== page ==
My 52 beers in 52 weeks takes an interesting turn for weeks 20 and 21 as I had the unique opportunity to hit 4 breweries, 2 great bars, and a Pittsburgh Pirates game this weekend.
The first round of this epic 4 day weekend included stops at Pennsylvania Brewing Company, Church Brew Works, and East End Brewing Company early Friday morning to Friday afternoon. At Penn Brewing, our first stop, I started with their PENNdemonium. We actually got interviewed by KDKA 2 about the craft beer movement. Here is the video and here is the story. Penn Brewing was nice enough to provide a free growler for our interviews (which was awesome because I was going to buy one anyway!) and I took advantage of their Kaiser Pils that was on tap. My review is below:
A golden yellow pour with a small, wispy, white head and nice lacing. The smell was very light and slightly hoppy, more grassy hops than piney ones. I must say that my ability to accurately describe the smell was hindered a bit by the fact that I was sitting around a nice campfire when it was consumed, I’d say it was a win/win regardless. My taste buds, however, were in perfect working order. Following the smell, the taste was light, refreshing, and hoppy, very much like a pilsner should taste. It was very nicely carbonated and crisp, you could hardly taste any alcohol. Wonderful drinking beer, whether you’re at a campfire, a ballgame, on the lake, wherever, you can’t go wrong here!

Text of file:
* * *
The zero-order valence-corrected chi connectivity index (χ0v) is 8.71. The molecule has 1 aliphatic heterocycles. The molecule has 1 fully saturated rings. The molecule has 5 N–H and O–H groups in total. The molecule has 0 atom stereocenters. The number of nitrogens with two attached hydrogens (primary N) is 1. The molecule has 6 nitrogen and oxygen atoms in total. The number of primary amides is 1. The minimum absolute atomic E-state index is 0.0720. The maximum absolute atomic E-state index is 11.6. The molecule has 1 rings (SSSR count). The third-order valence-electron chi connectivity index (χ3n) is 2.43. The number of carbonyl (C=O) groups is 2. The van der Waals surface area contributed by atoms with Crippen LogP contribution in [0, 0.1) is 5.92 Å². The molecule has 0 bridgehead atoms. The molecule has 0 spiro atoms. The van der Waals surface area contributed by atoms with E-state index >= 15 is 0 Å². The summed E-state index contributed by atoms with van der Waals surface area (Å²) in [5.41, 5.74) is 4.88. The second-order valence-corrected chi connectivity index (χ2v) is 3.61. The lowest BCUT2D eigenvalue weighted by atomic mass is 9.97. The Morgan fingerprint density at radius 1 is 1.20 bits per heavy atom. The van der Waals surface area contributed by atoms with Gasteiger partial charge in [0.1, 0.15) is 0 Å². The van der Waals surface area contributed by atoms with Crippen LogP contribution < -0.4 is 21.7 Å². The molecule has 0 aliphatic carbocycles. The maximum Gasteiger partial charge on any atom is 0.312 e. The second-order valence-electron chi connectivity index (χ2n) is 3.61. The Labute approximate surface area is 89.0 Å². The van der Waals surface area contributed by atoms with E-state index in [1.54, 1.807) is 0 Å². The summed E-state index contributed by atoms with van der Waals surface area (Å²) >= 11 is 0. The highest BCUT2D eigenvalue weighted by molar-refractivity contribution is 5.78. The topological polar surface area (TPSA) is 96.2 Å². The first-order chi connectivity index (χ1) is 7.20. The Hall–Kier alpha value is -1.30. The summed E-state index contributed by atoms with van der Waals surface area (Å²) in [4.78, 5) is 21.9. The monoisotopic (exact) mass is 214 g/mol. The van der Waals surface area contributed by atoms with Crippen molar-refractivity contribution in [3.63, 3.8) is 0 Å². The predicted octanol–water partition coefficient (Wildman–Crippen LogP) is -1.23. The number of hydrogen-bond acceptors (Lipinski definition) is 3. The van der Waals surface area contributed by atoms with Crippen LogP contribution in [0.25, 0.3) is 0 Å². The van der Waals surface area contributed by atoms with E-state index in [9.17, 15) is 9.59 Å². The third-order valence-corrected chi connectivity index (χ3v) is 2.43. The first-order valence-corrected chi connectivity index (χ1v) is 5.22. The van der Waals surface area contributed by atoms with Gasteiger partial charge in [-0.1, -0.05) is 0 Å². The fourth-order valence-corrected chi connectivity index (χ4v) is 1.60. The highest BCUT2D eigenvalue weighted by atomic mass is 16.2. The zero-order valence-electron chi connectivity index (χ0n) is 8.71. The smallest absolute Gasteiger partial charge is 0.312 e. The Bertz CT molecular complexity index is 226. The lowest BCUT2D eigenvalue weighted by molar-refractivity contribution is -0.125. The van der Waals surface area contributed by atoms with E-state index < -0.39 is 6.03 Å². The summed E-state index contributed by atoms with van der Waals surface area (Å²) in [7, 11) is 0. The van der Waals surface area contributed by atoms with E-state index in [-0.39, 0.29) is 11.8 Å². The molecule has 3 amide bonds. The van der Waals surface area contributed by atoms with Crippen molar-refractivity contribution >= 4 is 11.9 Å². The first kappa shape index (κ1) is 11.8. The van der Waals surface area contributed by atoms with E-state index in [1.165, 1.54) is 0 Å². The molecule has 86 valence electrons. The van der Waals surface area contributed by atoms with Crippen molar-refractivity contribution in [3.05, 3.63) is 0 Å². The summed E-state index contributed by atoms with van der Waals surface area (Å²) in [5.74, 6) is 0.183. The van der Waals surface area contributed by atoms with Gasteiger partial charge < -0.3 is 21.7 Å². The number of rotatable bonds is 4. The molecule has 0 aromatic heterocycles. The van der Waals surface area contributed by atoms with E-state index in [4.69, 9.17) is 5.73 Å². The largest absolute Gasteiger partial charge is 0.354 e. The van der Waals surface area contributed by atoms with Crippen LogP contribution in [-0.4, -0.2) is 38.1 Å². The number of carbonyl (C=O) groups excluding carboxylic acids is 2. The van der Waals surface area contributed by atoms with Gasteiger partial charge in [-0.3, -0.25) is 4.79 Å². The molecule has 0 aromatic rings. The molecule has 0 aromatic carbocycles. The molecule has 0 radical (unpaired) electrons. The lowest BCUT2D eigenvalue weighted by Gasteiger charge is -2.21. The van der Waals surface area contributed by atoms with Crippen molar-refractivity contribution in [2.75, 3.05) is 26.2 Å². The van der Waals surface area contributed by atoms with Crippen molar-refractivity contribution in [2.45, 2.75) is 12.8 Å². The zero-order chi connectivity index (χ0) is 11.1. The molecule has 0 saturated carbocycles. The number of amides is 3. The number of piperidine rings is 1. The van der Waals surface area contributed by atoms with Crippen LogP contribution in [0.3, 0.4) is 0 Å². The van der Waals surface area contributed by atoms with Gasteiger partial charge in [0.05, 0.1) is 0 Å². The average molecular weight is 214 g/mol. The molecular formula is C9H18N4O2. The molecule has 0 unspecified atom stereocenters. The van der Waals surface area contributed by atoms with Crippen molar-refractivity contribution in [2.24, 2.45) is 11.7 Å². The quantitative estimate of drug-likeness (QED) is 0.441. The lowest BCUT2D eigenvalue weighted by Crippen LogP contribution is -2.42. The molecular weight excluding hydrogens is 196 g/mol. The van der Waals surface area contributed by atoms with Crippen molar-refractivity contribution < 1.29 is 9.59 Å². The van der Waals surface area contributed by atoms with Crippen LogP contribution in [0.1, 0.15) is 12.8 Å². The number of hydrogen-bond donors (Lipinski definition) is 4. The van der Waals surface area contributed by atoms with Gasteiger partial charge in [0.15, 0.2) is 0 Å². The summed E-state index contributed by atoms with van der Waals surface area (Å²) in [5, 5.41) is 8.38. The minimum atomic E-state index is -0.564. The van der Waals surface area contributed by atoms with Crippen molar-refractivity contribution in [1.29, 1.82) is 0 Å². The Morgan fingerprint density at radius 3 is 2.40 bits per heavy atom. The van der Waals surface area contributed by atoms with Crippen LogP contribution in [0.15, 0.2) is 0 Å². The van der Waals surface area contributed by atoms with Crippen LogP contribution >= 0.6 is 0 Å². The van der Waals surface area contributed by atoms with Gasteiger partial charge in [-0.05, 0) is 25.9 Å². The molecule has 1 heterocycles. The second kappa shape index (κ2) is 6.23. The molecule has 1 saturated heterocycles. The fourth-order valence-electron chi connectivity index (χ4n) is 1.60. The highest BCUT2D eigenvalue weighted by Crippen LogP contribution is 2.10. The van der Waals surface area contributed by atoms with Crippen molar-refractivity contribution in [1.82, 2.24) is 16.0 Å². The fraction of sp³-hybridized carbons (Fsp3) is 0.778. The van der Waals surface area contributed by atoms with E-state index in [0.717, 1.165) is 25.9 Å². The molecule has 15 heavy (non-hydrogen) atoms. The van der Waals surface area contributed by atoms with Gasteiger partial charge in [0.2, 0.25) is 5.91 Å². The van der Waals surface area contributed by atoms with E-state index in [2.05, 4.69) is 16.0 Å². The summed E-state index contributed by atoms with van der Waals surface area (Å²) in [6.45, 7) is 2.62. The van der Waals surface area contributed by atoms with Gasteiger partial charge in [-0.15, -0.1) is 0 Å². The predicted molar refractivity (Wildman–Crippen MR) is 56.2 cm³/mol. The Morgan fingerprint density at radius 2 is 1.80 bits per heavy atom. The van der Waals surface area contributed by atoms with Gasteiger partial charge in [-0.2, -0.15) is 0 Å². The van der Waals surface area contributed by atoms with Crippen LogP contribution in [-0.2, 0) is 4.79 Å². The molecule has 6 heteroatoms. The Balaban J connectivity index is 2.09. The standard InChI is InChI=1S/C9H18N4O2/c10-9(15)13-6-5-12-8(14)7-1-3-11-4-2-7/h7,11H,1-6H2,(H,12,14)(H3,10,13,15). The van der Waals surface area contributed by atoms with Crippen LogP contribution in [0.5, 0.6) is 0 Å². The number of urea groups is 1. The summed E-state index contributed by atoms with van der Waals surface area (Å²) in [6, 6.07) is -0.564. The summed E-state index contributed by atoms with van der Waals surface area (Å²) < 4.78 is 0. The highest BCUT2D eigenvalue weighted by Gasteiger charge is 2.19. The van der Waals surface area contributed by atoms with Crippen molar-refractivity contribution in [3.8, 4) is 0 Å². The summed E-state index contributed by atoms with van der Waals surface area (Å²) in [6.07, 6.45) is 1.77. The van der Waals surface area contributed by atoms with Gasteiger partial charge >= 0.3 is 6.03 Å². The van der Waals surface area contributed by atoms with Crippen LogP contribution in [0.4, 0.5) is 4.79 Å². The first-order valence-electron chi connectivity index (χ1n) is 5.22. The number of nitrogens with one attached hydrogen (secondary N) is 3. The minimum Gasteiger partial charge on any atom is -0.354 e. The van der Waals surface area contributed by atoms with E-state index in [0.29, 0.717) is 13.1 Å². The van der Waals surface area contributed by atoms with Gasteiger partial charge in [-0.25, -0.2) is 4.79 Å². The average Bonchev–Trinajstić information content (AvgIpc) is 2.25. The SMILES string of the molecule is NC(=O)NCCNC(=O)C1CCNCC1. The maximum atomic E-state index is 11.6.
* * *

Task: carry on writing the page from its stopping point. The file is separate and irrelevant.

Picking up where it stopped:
Next up was a quick stop at Primanti Brothers, where I downed an IC Light and a Pitts-burgher, a cheese-steak with coleslaw and fries piled inside the bun. Obviously needing to burn off a few calories, we walked up to Church Brew Works, passing the original Pittsburgh Brewing Company. If you haven’t seen the inside of Church Brew Works, do yourself the favor and either go, or check out the slideshow at their website. They built the brewery in an old church and the setting is both unique and phenomenally interesting. Our waitress had to be one of the nicest waitresses I’ve ever had. She was constantly throwing us free samples and mis-poured beer. I bought their Quadzilla and Coconut Stout myself, but also tried the Mad Brewer’s Maibock and Saazquatch, I also picked up a 6er of their Thunderhop IPA to go. It was the most impressive brewery we visited, not my favorite, but certainly the most impressive. Beer reviews are below!